“Work with others and be invigorated by environments that present challenges and demand innovation”

LO-2, LO-3

IG- 6


“Expected to be active participants in their own education”




“Informed citizens who understand that learning is a life-long journey”

LO-1, LO-7

“Maintaining a student-centered atmosphere and a close professional and collaborative” association among all members of the College community”.



Academic program goals. Detailed discussion of the establishment and achievement of program goals and objectives takes place in Chapter 7 Assessment of Student Learning. For purposes of the present discussion, it is noted that there is currently no single document available to the College community as a whole that lists the specific goals and objectives of each academic program. In addition, while each academic department at the College is devising or has devised specific objectives that correlate to the mission statement, there is currently no plan to coordinate these objectives to reflect college-wide objectives. The assumption may be made that if all the departmental goals have measurable outcomes and these are met in each department, that College-wide goals have also been met. This assumption, of course, needs to be questioned, and this matter will undoubtedly be taken up in the course of the new institutional assessment processes described in Chapter 3.


  1. The Strategic Plan of 1997 and the ensuing Task Force Report on Strategic Planning of 1999 have served their purpose. The College’s Strategic Planning Committee is now poised to draft an updated plan that explicitly and clearly reflects the current mission and learning outcome goals of Daemen College, and it should do so without delay.

  2. There are currently no specific objectives associated with the learning outcome goals. A committee of faculty, staff and administrators should review departmental objectives and construct College-wide, measurable objectives that correlate with the learning outcomes.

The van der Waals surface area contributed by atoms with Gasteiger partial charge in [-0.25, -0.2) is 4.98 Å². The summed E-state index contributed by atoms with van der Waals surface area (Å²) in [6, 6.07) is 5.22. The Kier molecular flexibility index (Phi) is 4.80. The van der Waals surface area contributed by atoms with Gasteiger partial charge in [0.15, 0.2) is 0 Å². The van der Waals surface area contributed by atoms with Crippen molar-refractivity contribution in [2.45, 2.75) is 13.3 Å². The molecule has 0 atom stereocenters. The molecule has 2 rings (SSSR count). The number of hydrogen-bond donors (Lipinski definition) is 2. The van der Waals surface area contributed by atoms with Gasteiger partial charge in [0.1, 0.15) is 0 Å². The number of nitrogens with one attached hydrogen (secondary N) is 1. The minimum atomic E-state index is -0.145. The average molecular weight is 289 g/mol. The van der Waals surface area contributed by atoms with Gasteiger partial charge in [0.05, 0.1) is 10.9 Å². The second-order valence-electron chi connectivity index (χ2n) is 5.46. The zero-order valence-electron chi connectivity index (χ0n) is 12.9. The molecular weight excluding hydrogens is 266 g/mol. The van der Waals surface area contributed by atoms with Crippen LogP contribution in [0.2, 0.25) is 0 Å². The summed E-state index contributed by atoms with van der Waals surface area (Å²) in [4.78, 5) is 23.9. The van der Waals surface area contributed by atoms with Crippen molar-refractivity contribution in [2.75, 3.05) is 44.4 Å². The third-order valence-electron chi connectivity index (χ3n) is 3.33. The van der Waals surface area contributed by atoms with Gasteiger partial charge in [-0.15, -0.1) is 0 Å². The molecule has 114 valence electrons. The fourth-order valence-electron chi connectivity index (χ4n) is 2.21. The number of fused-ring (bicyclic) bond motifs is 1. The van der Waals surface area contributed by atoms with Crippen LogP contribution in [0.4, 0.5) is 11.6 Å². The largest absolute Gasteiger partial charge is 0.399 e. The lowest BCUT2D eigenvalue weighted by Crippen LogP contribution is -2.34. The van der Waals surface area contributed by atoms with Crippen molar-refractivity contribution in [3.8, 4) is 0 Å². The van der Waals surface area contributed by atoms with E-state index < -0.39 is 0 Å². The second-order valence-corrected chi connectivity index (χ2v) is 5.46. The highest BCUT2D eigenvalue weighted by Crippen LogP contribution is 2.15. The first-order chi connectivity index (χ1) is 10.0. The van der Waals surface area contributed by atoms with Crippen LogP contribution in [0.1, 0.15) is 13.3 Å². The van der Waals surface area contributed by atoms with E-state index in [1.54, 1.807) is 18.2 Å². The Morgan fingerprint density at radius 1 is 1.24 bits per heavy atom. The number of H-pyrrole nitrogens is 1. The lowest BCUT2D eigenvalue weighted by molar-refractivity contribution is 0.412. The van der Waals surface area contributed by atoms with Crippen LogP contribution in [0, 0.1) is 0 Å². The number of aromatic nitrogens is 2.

3. To this end, a summary of all departmental goals and objectives should be prepared and made available to members of the College community.

Planning, Resource Allocation, and Institutional Renewal

Resource Allocation and Prioritization of Goals and Objectives

Review of resource allocations has been prompted by the 1996 Middle States evaluation, the 1997 Strategic Plan, the 1999 Task Force on Strategic Planning, and a Campus Facilities Master Plan, focusing on physical plant goals, also finalized in 1999 (DR). The Report of the Strategic Planning Task Force of 1999 outlined objectives and assigned priorities, timelines and accountability for fulfilling those objectives. One of the immediate priorities was enrollment management. The College secured the consulting services of Miller/Cook & Associates in June 2000. In 2004, the College contracted with GDA Integrated Services to assist with image- and financial aid-related improvements. Both firms facilitated long-range strategies relative to enrollment management.

The Campus Facilities Master Plan outlines goals and objectives for the College relating to the physical plant. The Board of Trustees designated campus housing as a top priority, agreeing with campus recommendations that new residence halls would aid in student retention. Coordinated demolition of old Campus Village halls and phase-in of new apartment-style halls was completed in September 2002. As discussed further in Chapter 4, student demand for on-campus living space now exceeds capacity; improved living conditions are also one significant factor among several in our rising retention rates.

A September 2004 progress report on the facilities master plan (appendix 1.2) demonstrates that the College has also fulfilled many of its less costly physical plant goals (e.g. improved landscaping) and made timelines for fulfilling the rest of the goals. The next major physical plant goal is construction of a new library.

Improvement Processes